Requirements


Path-based file system MAC policy

Mentor

rwatson@

Co-mentor

trustedbsd-discuss@TrustedBSD.org

Skills

C(advanced), kernel(intermediate), security (intermediate)

Mid-term deliverable

Explain what MVP for mid-term is

Final deliverable

Explain what MVP for final term is

Description

The TrustedBSD MAC Framework makes it easy to extend the FreeBSD kernel security model using pluggable modules, which has provided support for "traditional" mandatory access control, as well as allowed a number of companies to build local security policy extensions for workstation, server, and appliance products; one such example is Apple's "Seatbelt" policy for Mac OS X. However, the base system MAC policies are difficult to use, primarily because they either don't extend security meta-data (ugidfw) or they require extensive labeling (Biba, MLS). This project idea involves crafting a new OS security policy extension along the lines of ugidfw, the file system firewall, but using path names instead of existing file properties to manage protection. This requires careful thinking about what a file system path "is" in the UNIX environment, as well as regarding what sorts of policies would be useful.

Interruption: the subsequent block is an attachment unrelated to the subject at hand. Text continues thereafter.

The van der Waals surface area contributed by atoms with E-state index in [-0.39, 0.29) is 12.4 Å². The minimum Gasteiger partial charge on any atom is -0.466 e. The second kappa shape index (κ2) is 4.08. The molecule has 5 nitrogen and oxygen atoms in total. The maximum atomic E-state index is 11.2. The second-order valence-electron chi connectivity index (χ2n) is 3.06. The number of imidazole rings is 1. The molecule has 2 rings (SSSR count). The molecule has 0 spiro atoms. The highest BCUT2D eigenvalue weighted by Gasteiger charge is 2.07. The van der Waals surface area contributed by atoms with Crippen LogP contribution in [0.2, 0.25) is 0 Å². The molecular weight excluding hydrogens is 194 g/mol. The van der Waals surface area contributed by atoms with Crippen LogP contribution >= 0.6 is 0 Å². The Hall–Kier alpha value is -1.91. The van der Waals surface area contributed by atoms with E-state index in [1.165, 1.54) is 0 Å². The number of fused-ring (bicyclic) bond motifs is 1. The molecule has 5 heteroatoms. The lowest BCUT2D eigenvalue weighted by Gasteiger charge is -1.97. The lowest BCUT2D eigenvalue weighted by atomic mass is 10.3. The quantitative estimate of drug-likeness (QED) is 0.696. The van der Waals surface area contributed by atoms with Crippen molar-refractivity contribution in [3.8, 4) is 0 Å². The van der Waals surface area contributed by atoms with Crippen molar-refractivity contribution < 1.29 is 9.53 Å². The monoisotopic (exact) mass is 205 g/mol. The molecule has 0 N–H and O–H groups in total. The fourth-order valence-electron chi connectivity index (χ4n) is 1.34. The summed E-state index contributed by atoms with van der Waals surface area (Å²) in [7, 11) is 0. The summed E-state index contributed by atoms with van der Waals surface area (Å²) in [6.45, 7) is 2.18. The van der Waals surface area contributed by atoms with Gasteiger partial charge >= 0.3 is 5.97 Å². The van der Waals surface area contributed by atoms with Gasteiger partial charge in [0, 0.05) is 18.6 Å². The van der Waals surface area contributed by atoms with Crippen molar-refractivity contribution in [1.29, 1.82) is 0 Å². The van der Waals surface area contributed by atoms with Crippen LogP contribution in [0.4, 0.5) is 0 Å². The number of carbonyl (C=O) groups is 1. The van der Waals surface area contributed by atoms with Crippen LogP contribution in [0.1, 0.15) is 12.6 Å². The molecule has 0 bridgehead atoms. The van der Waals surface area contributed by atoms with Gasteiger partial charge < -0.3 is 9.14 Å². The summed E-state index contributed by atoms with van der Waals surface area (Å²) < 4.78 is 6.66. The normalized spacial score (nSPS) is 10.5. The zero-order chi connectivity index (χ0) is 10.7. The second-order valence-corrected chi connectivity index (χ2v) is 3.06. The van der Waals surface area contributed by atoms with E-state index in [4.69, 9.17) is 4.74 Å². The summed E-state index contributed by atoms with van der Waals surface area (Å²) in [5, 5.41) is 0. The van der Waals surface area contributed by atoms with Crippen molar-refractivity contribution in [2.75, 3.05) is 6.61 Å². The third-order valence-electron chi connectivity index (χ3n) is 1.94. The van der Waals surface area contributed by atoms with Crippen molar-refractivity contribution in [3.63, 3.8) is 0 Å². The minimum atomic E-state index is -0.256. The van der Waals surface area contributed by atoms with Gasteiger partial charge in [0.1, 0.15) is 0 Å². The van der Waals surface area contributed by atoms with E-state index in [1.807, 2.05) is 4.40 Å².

Requirements


Security regression tests

Mentor

rwatson@

Skills

Scripting (intermediate), security(intermediate)

Mid-term deliverable

Explain what MVP for mid-term is

Final deliverable

Explain what MVP for final term is

Description